Characterization of X-chromosome inactivation status in human pluripotent stem cells.

Jennifer A. Erwin, Jeannie T. Lee

Research output: Contribution to journalArticlepeer-review

15 Scopus citations


This unit describes a method of performing fluorescent in situ hybridization (FISH) of XIST and Cot-1 RNA in human pluripotent stem cells (hPSC) to characterize the epigenetic status of X-chromosome inactivation (XCI). hPSC laboratories commonly practice karyotypic analysis to monitor genetic stability; however, epigenetic stability is often overlooked. Several laboratories have recently shown that markers of XCI can be used as one effective screen to monitor the epigenetic status of hPSCs. Human embryonic stem cells (HESC) fall into three classes of XCI states: upregulating XIST upon differentiation, always expressing XIST in the undifferentiated and differentiated states, and never expressing XIST in the undifferentiated and differentiated states. Failure to express XIST represents an especially concerning state in hESC, as this state does not occur in healthy female cells but is often seen in malignancies. Herein, methods of carrying out XIST RNA and Cot-1 RNA FISH are described. FISH analysis of XIST RNA, unlike general expression analysis such as RT-PCR, allows for the classification of XCI on a single-cell level, enabling a quantitative determination of the degree of epigenetic change across the population. The complementary Cot-1 analysis measures the extent of repeat element expression throughout the nucleus and therefore enables determination, at a cytological level, of the extent to which the X chromosome is silent. Because the different steps of XCI are some of the first epigenetic changes to take place in differentiating hESC, analysis of the XCI state provides a first indication of an hESC culture's overall health.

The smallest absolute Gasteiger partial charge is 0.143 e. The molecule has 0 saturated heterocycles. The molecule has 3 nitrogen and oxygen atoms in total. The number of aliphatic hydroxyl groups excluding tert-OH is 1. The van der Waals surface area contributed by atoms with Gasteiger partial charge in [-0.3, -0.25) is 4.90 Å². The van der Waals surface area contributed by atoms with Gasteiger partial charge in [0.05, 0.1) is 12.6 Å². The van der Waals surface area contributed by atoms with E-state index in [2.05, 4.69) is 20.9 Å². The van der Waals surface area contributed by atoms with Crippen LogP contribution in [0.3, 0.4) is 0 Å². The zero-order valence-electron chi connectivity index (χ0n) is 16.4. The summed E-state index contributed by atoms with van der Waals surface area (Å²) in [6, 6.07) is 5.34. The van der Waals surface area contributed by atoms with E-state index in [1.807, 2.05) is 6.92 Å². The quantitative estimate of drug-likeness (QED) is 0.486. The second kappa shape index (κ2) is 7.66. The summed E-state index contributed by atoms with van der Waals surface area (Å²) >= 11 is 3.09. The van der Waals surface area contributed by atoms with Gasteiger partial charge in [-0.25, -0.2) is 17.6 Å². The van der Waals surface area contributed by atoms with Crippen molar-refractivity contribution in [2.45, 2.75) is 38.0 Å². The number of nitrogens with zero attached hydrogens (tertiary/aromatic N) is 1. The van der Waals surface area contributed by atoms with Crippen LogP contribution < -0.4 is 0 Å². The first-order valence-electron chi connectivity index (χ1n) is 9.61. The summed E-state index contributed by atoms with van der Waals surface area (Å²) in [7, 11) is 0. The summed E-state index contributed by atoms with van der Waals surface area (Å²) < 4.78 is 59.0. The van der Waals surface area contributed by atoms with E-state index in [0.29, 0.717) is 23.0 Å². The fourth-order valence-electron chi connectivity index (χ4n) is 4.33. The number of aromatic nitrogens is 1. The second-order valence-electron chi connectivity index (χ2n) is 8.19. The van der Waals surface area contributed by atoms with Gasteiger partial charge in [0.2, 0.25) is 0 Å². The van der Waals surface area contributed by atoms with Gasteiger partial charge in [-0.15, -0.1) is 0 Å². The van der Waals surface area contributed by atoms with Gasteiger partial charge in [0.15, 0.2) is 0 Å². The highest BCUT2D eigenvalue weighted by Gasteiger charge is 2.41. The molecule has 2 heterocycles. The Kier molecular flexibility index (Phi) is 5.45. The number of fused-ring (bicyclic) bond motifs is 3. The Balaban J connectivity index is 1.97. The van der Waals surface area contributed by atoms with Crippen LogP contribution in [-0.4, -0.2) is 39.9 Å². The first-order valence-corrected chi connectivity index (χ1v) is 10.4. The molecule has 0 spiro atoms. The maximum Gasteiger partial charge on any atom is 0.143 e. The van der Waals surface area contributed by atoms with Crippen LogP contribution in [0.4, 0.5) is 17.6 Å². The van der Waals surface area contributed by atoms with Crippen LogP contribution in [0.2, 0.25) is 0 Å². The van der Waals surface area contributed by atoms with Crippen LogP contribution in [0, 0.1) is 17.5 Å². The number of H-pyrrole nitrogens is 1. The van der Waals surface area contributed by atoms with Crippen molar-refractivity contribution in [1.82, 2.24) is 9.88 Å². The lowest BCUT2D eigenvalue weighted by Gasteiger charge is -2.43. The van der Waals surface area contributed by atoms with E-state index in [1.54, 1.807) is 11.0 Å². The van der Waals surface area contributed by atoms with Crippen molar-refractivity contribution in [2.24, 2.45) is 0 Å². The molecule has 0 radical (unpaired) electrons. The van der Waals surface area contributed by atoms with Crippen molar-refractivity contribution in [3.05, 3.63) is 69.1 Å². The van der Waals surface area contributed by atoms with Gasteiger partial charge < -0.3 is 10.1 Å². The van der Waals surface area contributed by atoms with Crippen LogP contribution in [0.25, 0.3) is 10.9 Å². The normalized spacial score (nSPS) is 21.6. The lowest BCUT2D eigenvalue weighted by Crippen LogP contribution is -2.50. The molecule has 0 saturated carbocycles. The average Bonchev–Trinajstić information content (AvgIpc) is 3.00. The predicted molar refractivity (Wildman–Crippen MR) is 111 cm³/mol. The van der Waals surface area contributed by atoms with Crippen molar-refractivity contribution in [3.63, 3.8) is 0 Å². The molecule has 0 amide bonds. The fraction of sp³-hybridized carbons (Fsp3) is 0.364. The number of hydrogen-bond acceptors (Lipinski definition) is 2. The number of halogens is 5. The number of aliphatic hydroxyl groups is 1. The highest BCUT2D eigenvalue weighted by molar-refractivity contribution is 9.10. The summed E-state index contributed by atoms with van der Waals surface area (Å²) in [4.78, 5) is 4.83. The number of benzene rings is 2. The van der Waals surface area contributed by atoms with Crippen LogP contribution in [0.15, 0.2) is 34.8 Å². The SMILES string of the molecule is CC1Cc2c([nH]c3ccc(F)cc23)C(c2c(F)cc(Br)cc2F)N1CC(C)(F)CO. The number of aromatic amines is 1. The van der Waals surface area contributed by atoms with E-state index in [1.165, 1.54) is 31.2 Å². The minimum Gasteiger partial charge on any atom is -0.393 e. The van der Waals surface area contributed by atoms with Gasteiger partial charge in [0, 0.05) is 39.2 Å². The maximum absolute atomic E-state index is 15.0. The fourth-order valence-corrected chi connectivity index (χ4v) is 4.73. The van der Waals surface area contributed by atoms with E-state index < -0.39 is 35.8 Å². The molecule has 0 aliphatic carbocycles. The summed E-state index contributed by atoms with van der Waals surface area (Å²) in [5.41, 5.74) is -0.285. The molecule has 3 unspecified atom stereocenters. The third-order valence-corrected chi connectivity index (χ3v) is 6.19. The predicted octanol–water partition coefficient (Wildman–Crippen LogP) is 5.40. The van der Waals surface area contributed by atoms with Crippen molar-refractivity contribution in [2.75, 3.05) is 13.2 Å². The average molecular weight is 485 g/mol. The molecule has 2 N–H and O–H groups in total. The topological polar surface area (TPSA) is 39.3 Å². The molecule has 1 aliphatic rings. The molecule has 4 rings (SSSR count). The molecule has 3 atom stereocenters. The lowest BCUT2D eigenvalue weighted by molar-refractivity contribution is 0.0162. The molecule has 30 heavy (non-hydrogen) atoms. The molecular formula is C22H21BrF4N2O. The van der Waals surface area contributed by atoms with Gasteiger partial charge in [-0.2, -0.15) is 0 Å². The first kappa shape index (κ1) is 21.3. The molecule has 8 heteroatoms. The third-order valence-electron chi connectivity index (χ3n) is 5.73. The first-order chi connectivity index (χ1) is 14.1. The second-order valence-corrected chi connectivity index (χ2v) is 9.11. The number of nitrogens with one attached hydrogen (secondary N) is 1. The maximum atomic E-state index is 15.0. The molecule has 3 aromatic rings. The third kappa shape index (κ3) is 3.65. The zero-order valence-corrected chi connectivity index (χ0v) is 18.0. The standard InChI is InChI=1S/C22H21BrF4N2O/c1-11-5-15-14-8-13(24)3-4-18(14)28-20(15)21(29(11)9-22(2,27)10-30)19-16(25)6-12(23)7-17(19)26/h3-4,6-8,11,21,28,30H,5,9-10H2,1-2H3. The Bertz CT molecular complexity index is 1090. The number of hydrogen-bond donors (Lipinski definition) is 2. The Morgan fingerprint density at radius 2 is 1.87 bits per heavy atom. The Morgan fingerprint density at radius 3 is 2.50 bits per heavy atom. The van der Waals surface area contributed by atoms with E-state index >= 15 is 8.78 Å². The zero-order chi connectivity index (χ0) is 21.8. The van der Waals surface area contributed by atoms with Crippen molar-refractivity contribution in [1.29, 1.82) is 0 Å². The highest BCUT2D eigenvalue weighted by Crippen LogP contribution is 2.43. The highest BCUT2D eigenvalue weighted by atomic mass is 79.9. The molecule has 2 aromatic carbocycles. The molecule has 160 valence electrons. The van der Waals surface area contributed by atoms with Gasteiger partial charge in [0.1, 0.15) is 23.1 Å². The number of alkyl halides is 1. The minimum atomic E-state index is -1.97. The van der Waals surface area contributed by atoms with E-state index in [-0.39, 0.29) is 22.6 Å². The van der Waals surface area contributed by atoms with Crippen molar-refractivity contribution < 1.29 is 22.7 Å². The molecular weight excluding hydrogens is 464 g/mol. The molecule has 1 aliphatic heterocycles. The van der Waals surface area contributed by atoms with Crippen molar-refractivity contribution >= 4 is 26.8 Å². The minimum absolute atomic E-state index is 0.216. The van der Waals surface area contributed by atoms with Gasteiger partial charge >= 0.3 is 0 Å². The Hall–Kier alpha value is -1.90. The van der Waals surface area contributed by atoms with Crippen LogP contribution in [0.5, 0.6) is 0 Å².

Original languageEnglish (US)
Pages (from-to)Unit 1B.6
JournalCurrent protocols in stem cell biology
VolumeChapter 1
StatePublished - Feb 2010
Externally publishedYes

ASJC Scopus subject areas

  • Developmental Biology
  • Cell Biology


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